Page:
Bamboo plants are part of a design principal known as feng shui. They are believed to bring good energy into your home, attracting health, prosperity and luck. Bamboo are hearty in both soil and water, but the most common way they're grown indoors is hydroponically, or in water. If planted correctly, once situated, these plants will grow well in their watery homes with only minimal care. A few good decisions in the beginning will assure your plant a long life.
Prepare your water. Fill an open container with tap water and let it sit out on the counter for at least 24 hours. Using tap water without allowing it to sit out exposes your plant's root system to chemicals and can damage your plant. Use purified or distilled water if you do not want to wait for your water's chemicals to dissipate.
Choose a container. Bamboo plants perform best in water-tight glass or ceramic containers. Choose whichever type fits your decor, but remember that glass containers let in more natural light, which can encourage algae growth and require slightly more maintenance.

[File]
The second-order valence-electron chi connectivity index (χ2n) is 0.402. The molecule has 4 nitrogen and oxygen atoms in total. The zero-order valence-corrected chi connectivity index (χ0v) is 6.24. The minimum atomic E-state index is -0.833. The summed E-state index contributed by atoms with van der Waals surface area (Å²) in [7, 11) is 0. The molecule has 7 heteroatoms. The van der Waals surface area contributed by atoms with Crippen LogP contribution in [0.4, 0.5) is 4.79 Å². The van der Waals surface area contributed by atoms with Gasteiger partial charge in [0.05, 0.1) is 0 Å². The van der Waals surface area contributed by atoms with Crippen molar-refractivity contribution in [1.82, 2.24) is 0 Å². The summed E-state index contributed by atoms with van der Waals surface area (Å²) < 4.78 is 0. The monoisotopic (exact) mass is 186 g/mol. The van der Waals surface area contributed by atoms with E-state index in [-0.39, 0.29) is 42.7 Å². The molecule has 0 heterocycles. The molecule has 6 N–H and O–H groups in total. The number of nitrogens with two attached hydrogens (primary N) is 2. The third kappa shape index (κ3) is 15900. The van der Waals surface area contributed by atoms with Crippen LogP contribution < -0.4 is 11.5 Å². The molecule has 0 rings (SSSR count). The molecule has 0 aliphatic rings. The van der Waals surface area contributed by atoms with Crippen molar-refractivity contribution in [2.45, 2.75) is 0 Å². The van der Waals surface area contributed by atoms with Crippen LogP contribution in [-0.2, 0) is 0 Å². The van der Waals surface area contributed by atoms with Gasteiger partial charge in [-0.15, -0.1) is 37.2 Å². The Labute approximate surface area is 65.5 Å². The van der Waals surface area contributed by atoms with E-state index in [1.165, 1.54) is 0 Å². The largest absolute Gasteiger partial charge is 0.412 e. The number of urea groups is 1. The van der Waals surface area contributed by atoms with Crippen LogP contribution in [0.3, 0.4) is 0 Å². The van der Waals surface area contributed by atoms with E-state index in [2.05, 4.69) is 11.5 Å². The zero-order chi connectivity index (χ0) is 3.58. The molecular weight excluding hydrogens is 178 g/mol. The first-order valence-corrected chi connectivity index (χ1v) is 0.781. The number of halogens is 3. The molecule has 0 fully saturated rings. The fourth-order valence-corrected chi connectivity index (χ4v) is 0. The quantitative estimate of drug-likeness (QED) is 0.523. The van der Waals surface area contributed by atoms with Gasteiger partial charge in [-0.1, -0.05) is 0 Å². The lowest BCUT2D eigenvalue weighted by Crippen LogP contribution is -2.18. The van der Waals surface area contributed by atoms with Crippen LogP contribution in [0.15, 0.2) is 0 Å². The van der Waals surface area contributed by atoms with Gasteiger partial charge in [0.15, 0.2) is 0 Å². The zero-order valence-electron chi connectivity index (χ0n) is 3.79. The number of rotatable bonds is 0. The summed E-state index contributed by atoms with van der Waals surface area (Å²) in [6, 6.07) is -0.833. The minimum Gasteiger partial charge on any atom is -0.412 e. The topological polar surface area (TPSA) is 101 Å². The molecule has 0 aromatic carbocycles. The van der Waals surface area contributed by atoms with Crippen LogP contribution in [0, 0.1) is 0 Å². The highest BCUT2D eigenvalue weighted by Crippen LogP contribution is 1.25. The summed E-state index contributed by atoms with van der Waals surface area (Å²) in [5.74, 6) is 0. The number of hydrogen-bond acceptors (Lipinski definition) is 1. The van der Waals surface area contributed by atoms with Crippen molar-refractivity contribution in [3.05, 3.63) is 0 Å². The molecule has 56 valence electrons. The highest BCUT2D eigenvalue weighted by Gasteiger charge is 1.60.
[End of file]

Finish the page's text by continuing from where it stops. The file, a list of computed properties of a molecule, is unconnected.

Tie off your bamboo plants. Arrange your plants in clusters or arrangements and tie them together with ribbon. This step is optional, but many believe that clustering bamboo plants in certain numbers maximizes their potential to attract good energy. For example, stalks in groups of two are said to attract love energy.
Choose an anchoring medium. Anchoring mediums are products like gravel, marbles or sand. These help your plant stand up in water and give the roots something to attach to.
Place your bamboo plants in your container and fill in the area around the plant with about 2 inches of anchoring medium. Sit in a location that provides indirect sunlight. Placing the plant before adding water helps prevent spills.
Fill your container with enough water to completely cover the anchoring medium. Keep the water level consistent by checking often to see if it needs refilling. Completely change the water and rinse off the anchoring medium every two weeks to prevent algae, fungus, mold and bacteria to build around the root system.